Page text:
Recently I was interviewed for one of the most popular self-improvement podcasts in the world.
The Art of Charm bills itself as “life coaching for the modern guy,” and their podcast features interviews with authors, coaches, psychologists, business leaders, and more. It’s one of the most enlightening and entertaining podcasts out there, and I felt both humbled and grateful to appear on the show.
During the interview I had a relaxed conversation with the host, Jordan Harbinger, about retroactive jealousy, what it means, where it comes from, and how modern men (and women) should approach confronting it, and getting better. We also discussed issues like…
- All jealousy is related to insecurity in some way.
- How should we deal with the complex cultural politics of social media in 2015 as they relate to retroactive jealousy?
- What are your values?
- Jealousy and possessiveness often cause us to stay in unhealthy relationships for far too long.
- Is it fair to judge our partners based on their past? Or is the present all that really matters?
- And more
From The Art of Charm:
Recognizing a need to help the countless others whose lives were similarly under siege by this little-known affliction, Zachary wrote Overcoming Retroactive Jealousy, though he initially released it under a pen name because it wasn’t something he’d planned on making a career out of.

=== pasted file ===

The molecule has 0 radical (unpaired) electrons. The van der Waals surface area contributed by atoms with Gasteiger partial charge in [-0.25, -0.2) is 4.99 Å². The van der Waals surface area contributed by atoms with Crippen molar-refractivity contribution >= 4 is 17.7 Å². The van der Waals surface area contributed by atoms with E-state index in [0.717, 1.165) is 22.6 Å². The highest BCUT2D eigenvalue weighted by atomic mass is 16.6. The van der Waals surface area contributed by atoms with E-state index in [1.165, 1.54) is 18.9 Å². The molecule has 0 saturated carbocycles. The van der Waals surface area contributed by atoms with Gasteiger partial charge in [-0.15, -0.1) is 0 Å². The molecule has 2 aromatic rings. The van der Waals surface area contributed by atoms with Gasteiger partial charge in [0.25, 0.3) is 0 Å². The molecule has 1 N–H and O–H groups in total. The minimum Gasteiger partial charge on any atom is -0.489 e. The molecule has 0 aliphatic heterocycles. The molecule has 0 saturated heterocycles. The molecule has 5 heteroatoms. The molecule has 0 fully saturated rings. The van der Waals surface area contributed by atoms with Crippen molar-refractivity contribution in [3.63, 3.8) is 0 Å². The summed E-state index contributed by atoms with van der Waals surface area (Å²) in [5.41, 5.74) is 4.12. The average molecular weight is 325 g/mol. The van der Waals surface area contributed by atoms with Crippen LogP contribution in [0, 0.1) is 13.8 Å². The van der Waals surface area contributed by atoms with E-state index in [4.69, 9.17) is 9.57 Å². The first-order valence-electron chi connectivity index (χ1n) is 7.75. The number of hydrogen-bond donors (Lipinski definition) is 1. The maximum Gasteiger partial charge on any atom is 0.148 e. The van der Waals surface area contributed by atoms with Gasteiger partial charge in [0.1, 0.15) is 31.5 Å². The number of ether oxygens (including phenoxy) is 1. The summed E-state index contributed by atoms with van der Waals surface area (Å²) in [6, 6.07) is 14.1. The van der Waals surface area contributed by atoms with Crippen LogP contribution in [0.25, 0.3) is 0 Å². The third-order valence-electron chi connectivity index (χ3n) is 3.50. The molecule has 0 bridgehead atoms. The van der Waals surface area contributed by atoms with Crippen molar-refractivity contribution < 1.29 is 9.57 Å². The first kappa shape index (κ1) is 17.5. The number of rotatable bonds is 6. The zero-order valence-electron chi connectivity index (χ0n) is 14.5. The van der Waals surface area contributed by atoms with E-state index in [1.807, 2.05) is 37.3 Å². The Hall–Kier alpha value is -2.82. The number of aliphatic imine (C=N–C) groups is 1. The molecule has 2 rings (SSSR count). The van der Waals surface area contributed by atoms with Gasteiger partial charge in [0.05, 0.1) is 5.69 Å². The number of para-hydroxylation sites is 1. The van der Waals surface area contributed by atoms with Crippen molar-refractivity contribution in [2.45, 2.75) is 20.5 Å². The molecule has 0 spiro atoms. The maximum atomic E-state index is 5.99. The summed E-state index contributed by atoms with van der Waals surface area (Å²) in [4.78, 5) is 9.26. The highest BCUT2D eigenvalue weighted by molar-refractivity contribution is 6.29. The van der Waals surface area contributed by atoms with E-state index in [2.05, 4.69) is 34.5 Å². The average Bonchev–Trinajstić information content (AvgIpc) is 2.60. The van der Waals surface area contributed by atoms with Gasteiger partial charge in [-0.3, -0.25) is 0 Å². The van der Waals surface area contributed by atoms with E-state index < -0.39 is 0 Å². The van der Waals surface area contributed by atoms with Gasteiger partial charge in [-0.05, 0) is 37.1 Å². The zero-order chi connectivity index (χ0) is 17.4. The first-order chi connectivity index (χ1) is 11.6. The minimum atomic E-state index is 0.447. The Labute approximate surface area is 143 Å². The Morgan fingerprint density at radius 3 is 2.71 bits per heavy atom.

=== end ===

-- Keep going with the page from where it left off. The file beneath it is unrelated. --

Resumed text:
But existing information online at the time consisted mainly of judgmental name-calling in forums, and it made him keenly aware of just how little help there was for people suffering from retroactive jealousy. If others could learn from his process of overcoming it, then perhaps he had an obligation to continue the dialogue and raise awareness of the condition.
As Zachary tells us,”A lot of the advice on the Internet I found…is more or less, ‘Just get over it; the past is in the past’ move on,’ which, if you’re dealing with this, is extremely difficult to do. So I wanted to tell people, point blank, this is exactly what I did. This is the process I followed to get over this. And life gets really great once you manage to put it behind you.”
Click below to listen to the interview:
(And if you enjoyed this interview, don’t hesitate to leave a comment at the bottom of the post on the Art of Charm.)
. . .
On a completely unrelated note, I’m in the midst of an intense Leonard Cohen binge.
The legendary Canadian singer-songwriter is often billed, unfairly I think, as the poet laureate of melancholy and depression. But there is a great deal of hope and joy in his work, if you look at it closely enough.
Lately, this lyric has been sticking with me:
There is a crack in everything; that’s how the light gets in.
Keep this in mind as you work to overcome retroactive jealousy. Put in the necessary effort, go easier on yourself and your partner, commit to growth, and be open to change.
You’ll find that if you manage to peer through this “crack” of retroactive jealousy, you’ll witness a beautiful light on the other side.